Sunday 19 October 2014

Income inequality - the spanner in the works of economic recovery

Inequality has long been a bother to anybody concerned with social justice. The economic crisis and the subsequent drive for austerity across Europe framed this issue as one of blame for the economic crash, contrasting decreasing benefits with steadily rising wages for top earners in the public and private sector.   The Labour Party took up this issue and ran with the 'cost of living' theme. So far, it has struggled to make much headway with this debate. One reason may be that 'cost of living' implies low wages and rising prices, a pincer movement from both sides that is squeezing family incomes. Whilst this was true for previous economic crises, one element was missing this time round: mortgages. In fact, since 2008, because of the specific constellation of this crisis as one of lack of financial liquidity, central banks pumped large amounts of money into the economy which ensured that mortgages remained low or even tumbled for many house owners after 2008. Anybody on a variable mortgage rate, such as a 'tracker' which shadows the interest rate of the Bank of England, all of a sudden had more cash available at the end of the month. The economic crisis from 2008 to 2012 was a good crisis indeed for those with steady jobs and property.

So, does this mean that the debate about income inequality was a red herring? The historian Thomas Picketty argued that the long term trend in developed countries is worrying indeed as the income generated by assets tends to be larger than that generated by employment (wages). The rift opening up between the two, so Picketty, allows income inequalities to be cemented into the social and economic fabric of Western societies, reducing the chances for social mobility.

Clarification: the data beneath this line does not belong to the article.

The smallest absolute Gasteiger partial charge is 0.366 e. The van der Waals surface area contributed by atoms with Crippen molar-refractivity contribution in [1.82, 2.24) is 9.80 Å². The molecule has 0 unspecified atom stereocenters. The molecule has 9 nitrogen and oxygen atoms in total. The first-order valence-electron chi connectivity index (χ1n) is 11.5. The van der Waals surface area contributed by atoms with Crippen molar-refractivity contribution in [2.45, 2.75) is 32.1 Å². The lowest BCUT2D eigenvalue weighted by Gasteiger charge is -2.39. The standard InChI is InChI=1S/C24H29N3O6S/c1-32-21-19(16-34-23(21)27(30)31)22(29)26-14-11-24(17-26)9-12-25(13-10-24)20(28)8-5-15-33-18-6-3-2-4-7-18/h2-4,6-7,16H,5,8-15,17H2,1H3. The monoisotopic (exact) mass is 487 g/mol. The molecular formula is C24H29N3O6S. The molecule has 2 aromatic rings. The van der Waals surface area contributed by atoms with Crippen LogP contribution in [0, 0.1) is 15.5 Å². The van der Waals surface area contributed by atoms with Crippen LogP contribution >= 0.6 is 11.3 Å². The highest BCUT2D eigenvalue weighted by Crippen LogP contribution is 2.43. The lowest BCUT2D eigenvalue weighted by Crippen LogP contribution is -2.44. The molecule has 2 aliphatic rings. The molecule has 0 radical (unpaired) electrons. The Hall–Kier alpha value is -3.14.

As some have pointed out, Picketty's argument assumes wages lagging consistently behind income generation through assets (such as shares). Something that cannot last forever. In fact, wages are known to lag the economic cycle in any case only for a time, simply by virtue of the fact that investment into production reduces the need for labour and deteriorates employment chances for the work force in the wake of an economic crisis. That does not mean however that wages always fall behind other types of income. On the contrary.

As the economy starts to grow, subsequent shortage of qualified labour often kickstarts aggressive wage negotiations by trade unions. There are some countervailing factors, to be sure. Immigration of skilled workers can temper the drive for higher wages, something Britain has painfully experienced following the accession of Eastern European countries to the EU.

But the concern of eminent economists and political leaders such as Federal Reserve Chair Janet Yellen and the Chief Economist at the Bank of England is that the 'normal' cycle of economic boom, increasing wages and improved confidence and domestic consumption cannot be taken for granted anymore. This is where income inequality becomes a worry beyond the immediate social justice issue. If wages do not rise, consumption will either stay down or will draw on credit, which would set in motion a circle we all wanted to avoid.

The last piece of the jigsaw of impending gloom is the surprise by all economic observers that, contrary to expectations and experiences from previous economic crises, the lack of inflation has prevented a significant reduction of debt, public and private. Which means, as we are starting on the road to a 'normal' economy again, that nothing is normal indeed. If this economic crisis will make it into economic textbooks it will be for its inability to bring about the macro-economic adjustment that was thought to be the main function of economic crises.

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